by Dr. Min Zhang, the EMC Consultant
Most of the noise that engineers come across in the field is generated by high-frequency, fast switching devices. Typical examples are motor drive inverters, DC-DC converters, power supplies, microcontrollers and communication chips. Therefore, filters are often designed to suppress the noise caused by switching events.
In the past, IGBTs and MOSFETs were the main switches. MOSFETs were predominantly used in low voltage applications while IGBTs were used in medium voltage applications. When the voltage is above 800V, IGCTs and GTOs are the devices of choice. MOSFETs can be switched rather quickly, but they are limited by the voltage rating and their thermal properties, therefore, typically they are limited to about 150kHz switching frequency and the rise time is often found to be from a few nanoseconds to 10s of nanoseconds. IGBTs have a tail-current, which limits their switching speed and switching frequency. Typically, the switching frequency of an IGBT based system is limited to about 60kHz.
This will soon change as the newly developed wide-band-gap (WBG) devices such as Silicon-carbide (SiC) and Gallium-nitride (GaN) devices show superior performance over the MOSFETs and IGBTs. The fact that they can switch faster at higher voltage means the dV/dt of WBG devices is a lot higher. This inevitably leads to more EMI.
There are two aspects of a switching event, the switching frequency and the switching speed. When talking about EMI associated with the switching events, many engineers often focus on the switching frequency and overlook the impact of switching speed. The switching speed should have more attention paid to as it is the main EMI source. It is not necessary to have a high switching frequency to cause EMI problems. Consider this example; an electrostatic discharge (ESD) event does not have MHz of switching frequency, but the rise time is as short as 10s-100s of picoseconds. One ESD event could potentially radiate the energy to a nearby system and cause trouble.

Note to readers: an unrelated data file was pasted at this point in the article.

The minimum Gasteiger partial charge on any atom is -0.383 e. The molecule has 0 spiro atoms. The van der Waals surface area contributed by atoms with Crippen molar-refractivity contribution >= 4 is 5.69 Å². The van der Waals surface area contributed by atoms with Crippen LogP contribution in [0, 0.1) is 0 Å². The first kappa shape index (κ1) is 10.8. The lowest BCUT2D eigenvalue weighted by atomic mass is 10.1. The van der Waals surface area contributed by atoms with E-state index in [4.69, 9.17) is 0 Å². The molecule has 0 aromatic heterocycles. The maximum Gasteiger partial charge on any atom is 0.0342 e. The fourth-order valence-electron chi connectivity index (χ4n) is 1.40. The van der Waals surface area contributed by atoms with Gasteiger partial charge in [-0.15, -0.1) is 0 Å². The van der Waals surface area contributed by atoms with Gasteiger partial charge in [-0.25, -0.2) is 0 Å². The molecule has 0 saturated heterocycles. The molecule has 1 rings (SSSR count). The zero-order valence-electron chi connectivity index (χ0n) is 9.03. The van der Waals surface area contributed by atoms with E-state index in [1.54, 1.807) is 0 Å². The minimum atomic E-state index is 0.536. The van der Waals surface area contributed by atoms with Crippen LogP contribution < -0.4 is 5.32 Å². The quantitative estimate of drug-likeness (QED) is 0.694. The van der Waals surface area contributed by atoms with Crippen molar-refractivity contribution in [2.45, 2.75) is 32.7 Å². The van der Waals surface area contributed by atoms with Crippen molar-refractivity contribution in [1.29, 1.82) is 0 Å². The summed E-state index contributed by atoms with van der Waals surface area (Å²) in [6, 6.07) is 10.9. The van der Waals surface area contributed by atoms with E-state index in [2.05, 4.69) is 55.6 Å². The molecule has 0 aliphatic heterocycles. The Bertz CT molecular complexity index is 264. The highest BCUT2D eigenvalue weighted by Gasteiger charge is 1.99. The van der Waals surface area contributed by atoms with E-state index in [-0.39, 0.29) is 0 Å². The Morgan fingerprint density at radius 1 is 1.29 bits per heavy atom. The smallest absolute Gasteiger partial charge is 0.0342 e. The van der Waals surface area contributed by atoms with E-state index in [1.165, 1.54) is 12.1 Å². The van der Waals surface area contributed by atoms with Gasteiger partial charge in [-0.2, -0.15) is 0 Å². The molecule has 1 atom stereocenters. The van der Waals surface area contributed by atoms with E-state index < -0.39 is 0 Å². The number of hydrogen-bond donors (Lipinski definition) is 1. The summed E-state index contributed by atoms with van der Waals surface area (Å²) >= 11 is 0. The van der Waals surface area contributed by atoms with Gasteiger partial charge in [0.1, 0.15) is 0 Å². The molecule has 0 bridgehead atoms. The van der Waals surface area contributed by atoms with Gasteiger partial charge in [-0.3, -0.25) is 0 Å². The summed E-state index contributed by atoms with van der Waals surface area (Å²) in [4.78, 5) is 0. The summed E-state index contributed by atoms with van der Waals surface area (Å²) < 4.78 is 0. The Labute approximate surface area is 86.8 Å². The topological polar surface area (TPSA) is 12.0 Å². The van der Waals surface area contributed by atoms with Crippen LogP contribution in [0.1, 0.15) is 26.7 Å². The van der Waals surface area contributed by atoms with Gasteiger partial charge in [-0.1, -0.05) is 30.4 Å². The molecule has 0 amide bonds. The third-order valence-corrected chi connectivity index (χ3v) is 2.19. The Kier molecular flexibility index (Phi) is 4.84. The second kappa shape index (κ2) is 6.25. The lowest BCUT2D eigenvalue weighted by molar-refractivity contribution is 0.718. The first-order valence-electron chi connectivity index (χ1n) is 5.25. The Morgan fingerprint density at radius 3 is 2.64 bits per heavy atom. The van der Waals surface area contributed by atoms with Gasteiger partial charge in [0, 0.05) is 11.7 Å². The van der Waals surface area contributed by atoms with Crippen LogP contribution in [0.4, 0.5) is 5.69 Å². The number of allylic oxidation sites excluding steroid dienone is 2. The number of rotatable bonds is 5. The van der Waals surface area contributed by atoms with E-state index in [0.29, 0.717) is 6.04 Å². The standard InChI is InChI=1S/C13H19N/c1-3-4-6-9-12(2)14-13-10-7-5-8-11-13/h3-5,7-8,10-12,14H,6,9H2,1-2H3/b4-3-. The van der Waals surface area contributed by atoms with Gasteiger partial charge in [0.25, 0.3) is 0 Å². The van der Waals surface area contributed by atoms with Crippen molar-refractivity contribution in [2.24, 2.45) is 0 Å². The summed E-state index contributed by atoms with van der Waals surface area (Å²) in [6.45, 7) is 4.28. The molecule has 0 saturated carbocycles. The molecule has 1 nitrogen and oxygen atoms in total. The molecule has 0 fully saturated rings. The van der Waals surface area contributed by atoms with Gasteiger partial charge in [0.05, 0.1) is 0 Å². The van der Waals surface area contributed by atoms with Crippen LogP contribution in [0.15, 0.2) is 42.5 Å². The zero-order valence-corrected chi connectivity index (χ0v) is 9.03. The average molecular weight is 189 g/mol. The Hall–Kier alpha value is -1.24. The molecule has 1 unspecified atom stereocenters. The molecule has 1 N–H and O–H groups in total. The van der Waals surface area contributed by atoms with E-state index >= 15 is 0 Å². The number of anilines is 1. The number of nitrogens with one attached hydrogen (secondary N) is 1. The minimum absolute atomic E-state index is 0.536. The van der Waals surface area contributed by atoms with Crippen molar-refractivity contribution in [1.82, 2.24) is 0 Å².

A switching event is simulated in the SPICE simulation software. The simulated switching event has a 60kHz switching frequency, with 600V DC voltage, and the duty ratio in this case is 50%. The rise time is set as 12 ns to give a 5V/ns switching speed. Spectrum analysis of the switching event is shown iFigure 1.
Notice that the -20dB/decade line and the -40dB/decade line crosses at the frequency point of 1/πtrise, which in this case is calculated to be 26.5MHz. Ideally, one would like the -40dB/decade roll off to occur at a lower frequency point, because the noise spectrum decreases a lot faster after this crossing point. But the roll off point only depends on the rise time of a switching event.
Engineers often don’t have the option of shifting this point. This is because the rise time of a switching event often cannot be increased as increased rise time leads to more switching loss and less system efficiency.
To demonstrate the effect of sharp rise time, inFigure 2, a faster rise time (10V/ns) is simulated for comparison. As it can be seen, every time the switching speed is doubled, it results in a 3-6dB noise increase from 1/πtrise.
Once the spectrum characteristics of a switching event are understood, it is then easy to design a filter that aims to suppress the noise at the frequency range of interests.
For instance, a motor drive causes conducted emission between 100 kHz to 10 MHz, the lower frequency range noise (<1MHz) often needs differential mode filtering, whereas, between 1MHz and 10 MHz, some form of common-mode filtering is needed. A three-phase filter that has sufficient attenuation in this range would be a good choice. One example is a C-L-C (π) filter, which is shown in Figure 3.
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